May Lasik Have Complications?
The short answer is yes. This technology aimed at fixing vision is widely used, and many patients are satisfied with the results. However, not everyone is happy, and some of the adverse effects associated with Lasik are not as rare as they seem to be and can affect your vision permanently.
The term Lasik defines a kind of eye surgery aimed at vision correction, which can help you avoid wearing glasses or contact lenses. It is the most commonly used type of vision correction, and it was approved by the FDA in the 1990s. Since then, myriads of people have had their vision corrected with the help of lasers.
While the Lasik story seems to be a success, there are many people who would dismiss such definitions as misleading. The reason is their vision deteriorated after it to such an extent that they could not keep doing their usual activities.
Not so rare
Most ophthalmologists promote Lasik as a nearly foolproof method which has enabled millions of people to stop wearing glasses. They say complications are rare, and even if you experience adverse effects, they are usually mild and resolve on their own within several months. The truth is, Lasik is capable of causing eye damage which can persist and transform into eye pain.
According to a paper recently published by the FDA, half of patients undergoing such treatment experience side effects, and one third reports developing dry eyes. It is worthy of note that the figures include those who had otherwise healthy eyes before Lasik, and it was the first time they had these symptoms.
Lasik’s popularity is impressive: in 2016, over 700,000 surgical interventions of the kind were performed, despite its being costly (around $4,000). Many studies sponsored by organizations and companies related to laser production suggest most patients are satisfied with the results, but even they admit that about 50% of patients have dry eyes in a 5-year perspective, 20% feel pain or soreness in the eyes, around 40% report becoming light-sensitive, and about a third had difficulty driving when it’s dark or doing activities that require seeing something close to the patient.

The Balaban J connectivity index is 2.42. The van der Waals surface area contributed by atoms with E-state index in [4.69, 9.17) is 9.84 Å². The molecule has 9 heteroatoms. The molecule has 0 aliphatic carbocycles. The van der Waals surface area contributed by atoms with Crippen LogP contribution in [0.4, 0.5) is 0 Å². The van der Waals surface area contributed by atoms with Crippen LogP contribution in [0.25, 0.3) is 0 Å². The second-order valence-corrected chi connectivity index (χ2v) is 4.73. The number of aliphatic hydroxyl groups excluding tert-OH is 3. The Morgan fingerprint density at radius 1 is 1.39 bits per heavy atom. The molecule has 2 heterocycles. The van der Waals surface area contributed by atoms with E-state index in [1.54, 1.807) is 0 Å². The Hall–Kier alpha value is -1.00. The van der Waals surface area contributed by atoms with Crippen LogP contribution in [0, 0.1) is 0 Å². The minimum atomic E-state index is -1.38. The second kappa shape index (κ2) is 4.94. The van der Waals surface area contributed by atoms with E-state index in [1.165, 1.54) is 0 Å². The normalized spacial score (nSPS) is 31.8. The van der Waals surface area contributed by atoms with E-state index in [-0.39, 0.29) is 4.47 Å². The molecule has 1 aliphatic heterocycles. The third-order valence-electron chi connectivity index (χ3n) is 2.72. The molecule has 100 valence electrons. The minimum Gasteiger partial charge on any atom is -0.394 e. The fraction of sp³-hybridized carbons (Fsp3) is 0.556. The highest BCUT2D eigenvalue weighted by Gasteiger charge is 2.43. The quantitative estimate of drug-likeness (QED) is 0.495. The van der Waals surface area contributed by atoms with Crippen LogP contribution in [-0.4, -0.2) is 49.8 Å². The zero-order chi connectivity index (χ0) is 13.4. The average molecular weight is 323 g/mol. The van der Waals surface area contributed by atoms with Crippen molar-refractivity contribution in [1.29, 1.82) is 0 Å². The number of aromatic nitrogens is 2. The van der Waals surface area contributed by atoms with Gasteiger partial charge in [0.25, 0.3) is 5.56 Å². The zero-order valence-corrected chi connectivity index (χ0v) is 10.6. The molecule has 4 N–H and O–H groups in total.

Severe pain resulting from Lasik is a rare complication, but two cases of suicides following vision correction were also reported. For those interested in the issue, there is a website run by proponents of withdrawal of the FDA’s approval.
Possible Lasik complications
The list of Lasik-induced adverse effects includes the following:
- Dry eyes. This adverse effect is the most common one, and around 50% of all patients have dry eyes even years after surgery. Some cases are mild and can be managed using artificial tears or similar products, but others are not that easy to treat.
- Halos, double vision and starbursts. Bright objects, like lamps, may appear as surrounded by halos or starburst. Some people start seeing all their As, Bs and Cs after Lasik, but they appear as thee As, three Bs, etc. Such vision aberrations can be temporarily or persist.
- Improper corrections. In some cases, a surgeon removes an insufficient amount of tissue to fix your vision, or removes too much of it. If it happens, another Lasik is required (though it can be performed only after one year passes).
Other adverse effects may include infections and vision changes: after the surgery, you may stop seeing the difference between some shades of grey, at least to some extent, and other aberrations may follow.
Patient-reported outcomes 5 years after laser in situ keratomileusis – Jcrsjournal.org